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Three Georgian border policemen killed

By Mzia Kupunia
Thursday, September 3
Three Georgian servicemen were found shot dead at the Georgian-Turkish border in the Adigeni region on September 2. According to the Georgian media the policemen found dead were Arsen Shainidze, Khvicha Birdzimidze and Shota Asanidze, reportedly residents of Adigeni, Kareli and Akhaltsikhe. The Interior Ministry of Georgia reported that they were killed with firearms at about 2 am on Wednesday. The police detained a suspect, 27-year-old Levan Gabashvili, also a border policeman, several hours after the incident.

Ministry of Internal Affairs spokesperson Shota Utiashvili told journalists that according to preliminary investigation the murder occurred after a quarrel between the 3 victims and their fellow serviceman. According to Georgian media reports the suspect Gabashvili shot the three men several times at the border post while they were asleep in their sleeping bags. An Interior Ministry representative said an investigation into the case is underway.

Earlier on Wednesday media outlets had reported that the incident happened at the Georgian-Armenian border. Later Armenian officials denied there had been any shootouts at the border with Georgia. The Armenian National Security Service said that the information that three Georgian servicemen had been killed in crossfire between Georgian and Armenian border police staff was not correct. “Nothing of this kind has taken place. No shootout has occurred at the Georgian-Armenian border,” Interfax quoted Armenian security officials as saying.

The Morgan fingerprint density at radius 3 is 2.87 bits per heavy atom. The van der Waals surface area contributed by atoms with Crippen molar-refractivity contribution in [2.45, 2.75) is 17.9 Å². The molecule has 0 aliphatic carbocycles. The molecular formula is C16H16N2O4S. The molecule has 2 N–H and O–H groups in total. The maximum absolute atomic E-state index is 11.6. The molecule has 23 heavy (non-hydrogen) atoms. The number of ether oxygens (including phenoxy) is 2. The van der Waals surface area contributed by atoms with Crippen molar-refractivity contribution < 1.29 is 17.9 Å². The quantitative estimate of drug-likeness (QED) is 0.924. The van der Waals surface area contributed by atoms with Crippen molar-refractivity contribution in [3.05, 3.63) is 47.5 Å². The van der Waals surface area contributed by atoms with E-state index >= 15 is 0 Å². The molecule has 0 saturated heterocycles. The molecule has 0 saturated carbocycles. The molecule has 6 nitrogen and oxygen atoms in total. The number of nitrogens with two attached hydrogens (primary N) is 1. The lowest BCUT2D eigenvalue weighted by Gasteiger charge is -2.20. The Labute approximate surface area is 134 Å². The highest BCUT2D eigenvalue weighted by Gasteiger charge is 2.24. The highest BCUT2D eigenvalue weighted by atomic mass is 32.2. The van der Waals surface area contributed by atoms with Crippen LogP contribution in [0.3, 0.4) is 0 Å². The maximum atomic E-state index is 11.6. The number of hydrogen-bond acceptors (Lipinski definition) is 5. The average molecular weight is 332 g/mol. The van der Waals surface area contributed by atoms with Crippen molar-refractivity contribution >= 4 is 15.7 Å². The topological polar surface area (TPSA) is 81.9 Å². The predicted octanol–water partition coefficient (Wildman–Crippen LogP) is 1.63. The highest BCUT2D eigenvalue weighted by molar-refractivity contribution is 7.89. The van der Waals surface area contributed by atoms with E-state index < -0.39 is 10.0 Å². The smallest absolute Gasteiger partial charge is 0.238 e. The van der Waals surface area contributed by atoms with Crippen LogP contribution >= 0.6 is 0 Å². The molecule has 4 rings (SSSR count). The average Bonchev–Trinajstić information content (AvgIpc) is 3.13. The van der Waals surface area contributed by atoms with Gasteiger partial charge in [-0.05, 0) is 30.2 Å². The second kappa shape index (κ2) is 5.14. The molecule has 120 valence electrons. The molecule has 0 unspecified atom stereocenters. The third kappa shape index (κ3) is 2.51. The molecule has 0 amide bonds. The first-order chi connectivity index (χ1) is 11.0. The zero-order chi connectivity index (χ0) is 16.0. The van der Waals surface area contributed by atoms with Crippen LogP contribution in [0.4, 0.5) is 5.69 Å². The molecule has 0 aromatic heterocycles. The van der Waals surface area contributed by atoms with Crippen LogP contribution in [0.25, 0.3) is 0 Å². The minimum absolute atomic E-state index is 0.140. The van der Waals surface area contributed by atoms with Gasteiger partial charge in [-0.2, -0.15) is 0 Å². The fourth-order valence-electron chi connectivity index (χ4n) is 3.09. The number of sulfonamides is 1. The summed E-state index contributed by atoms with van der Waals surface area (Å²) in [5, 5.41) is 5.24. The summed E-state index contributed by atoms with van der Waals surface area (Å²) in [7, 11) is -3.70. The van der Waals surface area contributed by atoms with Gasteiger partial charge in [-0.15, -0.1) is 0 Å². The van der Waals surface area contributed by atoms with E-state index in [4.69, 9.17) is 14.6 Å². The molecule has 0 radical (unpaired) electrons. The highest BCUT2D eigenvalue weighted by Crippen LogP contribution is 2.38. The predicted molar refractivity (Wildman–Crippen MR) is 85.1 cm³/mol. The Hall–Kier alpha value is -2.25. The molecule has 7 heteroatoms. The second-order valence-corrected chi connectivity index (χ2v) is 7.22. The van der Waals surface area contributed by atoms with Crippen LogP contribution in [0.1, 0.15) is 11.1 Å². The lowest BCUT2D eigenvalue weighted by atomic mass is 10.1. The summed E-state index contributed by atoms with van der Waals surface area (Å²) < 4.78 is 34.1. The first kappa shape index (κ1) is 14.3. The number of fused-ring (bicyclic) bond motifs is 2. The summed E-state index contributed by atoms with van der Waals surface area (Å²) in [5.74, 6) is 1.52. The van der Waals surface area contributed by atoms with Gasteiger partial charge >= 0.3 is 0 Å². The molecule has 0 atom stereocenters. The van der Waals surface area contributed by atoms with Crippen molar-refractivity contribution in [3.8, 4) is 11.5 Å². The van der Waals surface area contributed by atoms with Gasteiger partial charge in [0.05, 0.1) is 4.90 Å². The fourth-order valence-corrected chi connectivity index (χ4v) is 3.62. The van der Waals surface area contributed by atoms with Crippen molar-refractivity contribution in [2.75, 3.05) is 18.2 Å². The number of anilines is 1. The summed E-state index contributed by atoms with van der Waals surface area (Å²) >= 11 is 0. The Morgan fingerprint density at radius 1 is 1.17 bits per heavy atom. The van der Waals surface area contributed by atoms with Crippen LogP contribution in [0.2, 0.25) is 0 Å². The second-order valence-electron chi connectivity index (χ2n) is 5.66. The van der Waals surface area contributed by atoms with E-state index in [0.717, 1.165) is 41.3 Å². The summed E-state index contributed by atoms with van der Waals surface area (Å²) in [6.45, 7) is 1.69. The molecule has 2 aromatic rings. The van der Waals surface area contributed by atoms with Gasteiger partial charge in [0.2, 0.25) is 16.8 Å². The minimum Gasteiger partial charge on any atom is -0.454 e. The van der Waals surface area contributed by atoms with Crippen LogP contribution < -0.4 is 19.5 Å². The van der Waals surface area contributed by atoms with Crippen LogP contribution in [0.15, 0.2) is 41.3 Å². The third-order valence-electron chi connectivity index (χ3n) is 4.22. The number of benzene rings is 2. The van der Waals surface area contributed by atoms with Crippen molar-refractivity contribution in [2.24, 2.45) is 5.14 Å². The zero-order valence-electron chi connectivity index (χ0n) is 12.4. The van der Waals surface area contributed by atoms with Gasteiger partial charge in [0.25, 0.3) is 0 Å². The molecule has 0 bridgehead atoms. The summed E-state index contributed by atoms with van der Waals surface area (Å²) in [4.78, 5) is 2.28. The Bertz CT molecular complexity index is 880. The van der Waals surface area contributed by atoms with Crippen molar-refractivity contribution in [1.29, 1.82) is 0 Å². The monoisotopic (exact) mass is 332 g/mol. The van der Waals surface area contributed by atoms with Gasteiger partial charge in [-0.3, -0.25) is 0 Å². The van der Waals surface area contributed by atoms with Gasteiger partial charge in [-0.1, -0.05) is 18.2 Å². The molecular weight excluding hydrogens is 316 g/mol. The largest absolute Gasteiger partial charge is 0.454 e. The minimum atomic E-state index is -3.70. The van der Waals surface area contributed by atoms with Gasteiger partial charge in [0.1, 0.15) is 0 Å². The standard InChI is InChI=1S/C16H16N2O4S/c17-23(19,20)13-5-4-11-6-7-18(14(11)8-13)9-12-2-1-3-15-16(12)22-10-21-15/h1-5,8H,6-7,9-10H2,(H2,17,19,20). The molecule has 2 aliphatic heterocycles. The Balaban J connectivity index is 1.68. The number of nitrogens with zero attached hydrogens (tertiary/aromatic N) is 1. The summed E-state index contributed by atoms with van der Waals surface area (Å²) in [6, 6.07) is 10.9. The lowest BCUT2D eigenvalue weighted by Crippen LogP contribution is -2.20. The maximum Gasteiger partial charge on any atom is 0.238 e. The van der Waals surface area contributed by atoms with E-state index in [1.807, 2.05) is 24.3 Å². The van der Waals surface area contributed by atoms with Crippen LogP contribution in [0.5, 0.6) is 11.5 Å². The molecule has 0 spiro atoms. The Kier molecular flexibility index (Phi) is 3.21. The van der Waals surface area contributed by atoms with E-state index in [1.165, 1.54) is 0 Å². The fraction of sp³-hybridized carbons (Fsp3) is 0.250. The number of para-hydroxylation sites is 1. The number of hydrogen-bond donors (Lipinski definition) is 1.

The Georgian Ministry of Foreign Affairs has commented on the incident. Foreign Minister Grigol Vashadze has told journalists that the incident was being investigated as a crime, not something with political overtones. As for the information spread by some media outlets that there had been shooting on the Georgian-Armenian border, Vashadze said this was “idiotic” and suggested that journalists double-check this sort of information with the Ministry of Foreign Affairs before making it public.